Each association has its own views on standardization, so this working group is trying to engage them all in a discussion in order to create a wider global interoperability framework. In practice, even if each association has a bit different technical standards in use, it can still have common elements that increase standardization and the ease of interoperability – here I would dare to say “Better half an egg than an empty cell” – something is better than nothing. While this is mainly for service providers the end users will also see a much easier e-transition, with greater access and shorter implementation times.

I see the activities of this group as a new chapter for global interoperability. I have been active in the E-Invoicing industry since 2000 and I am happy to see the industry being closer than ever to achieving real interoperability.

If some of you have followed my earlier blogs regarding E-Invoicing standardization activities in the US driven by the Business Payments Coalition (BPC) group then I sincerely hope that this group will start to govern and drive the standardization in the US and will also be part of the Global Interoperability Framework (GIF) group only that way we can one day reach to true global interoperability.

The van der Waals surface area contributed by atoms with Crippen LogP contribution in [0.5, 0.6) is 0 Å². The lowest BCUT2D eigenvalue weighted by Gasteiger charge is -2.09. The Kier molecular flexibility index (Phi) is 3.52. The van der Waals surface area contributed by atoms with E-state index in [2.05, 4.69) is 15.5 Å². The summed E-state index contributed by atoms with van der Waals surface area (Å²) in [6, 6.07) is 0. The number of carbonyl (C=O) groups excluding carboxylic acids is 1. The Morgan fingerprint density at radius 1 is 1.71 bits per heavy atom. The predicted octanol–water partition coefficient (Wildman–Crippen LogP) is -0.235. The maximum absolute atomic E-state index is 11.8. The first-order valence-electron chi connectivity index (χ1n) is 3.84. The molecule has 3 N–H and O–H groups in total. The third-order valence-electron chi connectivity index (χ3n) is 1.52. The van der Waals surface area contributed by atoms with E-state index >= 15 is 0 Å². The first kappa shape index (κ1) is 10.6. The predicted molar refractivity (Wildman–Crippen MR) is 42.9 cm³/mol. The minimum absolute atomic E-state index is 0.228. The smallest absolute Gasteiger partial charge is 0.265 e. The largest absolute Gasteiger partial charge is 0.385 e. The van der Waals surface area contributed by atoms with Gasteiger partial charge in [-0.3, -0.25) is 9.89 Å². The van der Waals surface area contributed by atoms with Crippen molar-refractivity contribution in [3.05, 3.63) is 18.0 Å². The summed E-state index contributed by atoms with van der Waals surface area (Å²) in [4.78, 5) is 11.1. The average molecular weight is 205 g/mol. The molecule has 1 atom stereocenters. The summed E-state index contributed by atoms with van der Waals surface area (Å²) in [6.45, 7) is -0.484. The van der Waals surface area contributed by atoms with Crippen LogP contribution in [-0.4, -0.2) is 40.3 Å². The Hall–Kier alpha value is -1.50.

I really like to dream big and aim high.

Main players in the Global Interoperability Framework


EESPA acts as a trade association at the European level for a large and dynamic community of E-Invoicing Service Providers, drawn from organizations that provide network, business outsourcing, financial, technology, and EDI services. EESPA is an International Not-for-Profit Association (AISBL/IVZW) organized under Belgian law. Formed in 2011 EESPA has over 70 full and associate members.


The purpose of OpenPEPPOL is to enable European businesses to easily deal electronically with any European public and private sector buyers in their procurement processes. It targets to simplify the purchase-to-pay process by using new European e-invoicing standards.

Connect Once

The Open Network for Commerce Exchange (ONCE) is an organization that provides marketplace operators, their suppliers and customers, service providers, and others dedicated to B2B e-Commerce, a collaborative forum to advance global trade. Since its birth in 2000, ONCE has focused on helping its Members identify common issues and creating standard solutions that enable the acceleration and growth of online trade.

On the pulse of interoperability development

OpusCapita actively participates in the international development of network interoperability, and we’re a member in international communities such as PEPPOL, EESPA, CEF and FeRD.